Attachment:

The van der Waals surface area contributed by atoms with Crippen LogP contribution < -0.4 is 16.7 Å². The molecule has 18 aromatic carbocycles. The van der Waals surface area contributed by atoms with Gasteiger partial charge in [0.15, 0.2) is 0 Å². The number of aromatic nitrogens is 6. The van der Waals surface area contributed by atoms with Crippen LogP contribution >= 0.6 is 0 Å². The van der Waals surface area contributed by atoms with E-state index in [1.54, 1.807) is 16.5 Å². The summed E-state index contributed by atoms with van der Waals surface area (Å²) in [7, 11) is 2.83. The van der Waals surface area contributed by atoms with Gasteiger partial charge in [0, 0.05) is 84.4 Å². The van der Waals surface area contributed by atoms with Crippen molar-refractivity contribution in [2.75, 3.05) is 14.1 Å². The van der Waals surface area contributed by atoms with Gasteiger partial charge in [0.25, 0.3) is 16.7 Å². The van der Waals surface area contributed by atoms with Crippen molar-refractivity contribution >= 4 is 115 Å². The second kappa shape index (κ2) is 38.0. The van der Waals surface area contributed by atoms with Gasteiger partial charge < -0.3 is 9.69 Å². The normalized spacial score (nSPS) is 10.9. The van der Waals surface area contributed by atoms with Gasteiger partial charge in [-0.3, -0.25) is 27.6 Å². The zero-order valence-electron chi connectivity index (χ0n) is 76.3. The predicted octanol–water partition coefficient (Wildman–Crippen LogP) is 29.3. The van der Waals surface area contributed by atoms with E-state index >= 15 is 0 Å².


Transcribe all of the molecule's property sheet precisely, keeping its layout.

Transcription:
The van der Waals surface area contributed by atoms with Crippen LogP contribution < -0.4 is 16.7 Å². The molecule has 18 aromatic carbocycles. The van der Waals surface area contributed by atoms with Gasteiger partial charge in [0.15, 0.2) is 0 Å². The number of aromatic nitrogens is 6. The van der Waals surface area contributed by atoms with Crippen LogP contribution >= 0.6 is 0 Å². The van der Waals surface area contributed by atoms with E-state index in [1.54, 1.807) is 16.5 Å². The summed E-state index contributed by atoms with van der Waals surface area (Å²) in [7, 11) is 2.83. The van der Waals surface area contributed by atoms with Gasteiger partial charge in [0, 0.05) is 84.4 Å². The van der Waals surface area contributed by atoms with Crippen molar-refractivity contribution in [2.75, 3.05) is 14.1 Å². The van der Waals surface area contributed by atoms with Gasteiger partial charge in [0.25, 0.3) is 16.7 Å². The van der Waals surface area contributed by atoms with Crippen molar-refractivity contribution >= 4 is 115 Å². The second kappa shape index (κ2) is 38.0. The van der Waals surface area contributed by atoms with Gasteiger partial charge < -0.3 is 9.69 Å². The normalized spacial score (nSPS) is 10.9. The van der Waals surface area contributed by atoms with Gasteiger partial charge in [-0.3, -0.25) is 27.6 Å². The zero-order valence-electron chi connectivity index (χ0n) is 76.3. The predicted octanol–water partition coefficient (Wildman–Crippen LogP) is 29.3. The van der Waals surface area contributed by atoms with E-state index >= 15 is 0 Å².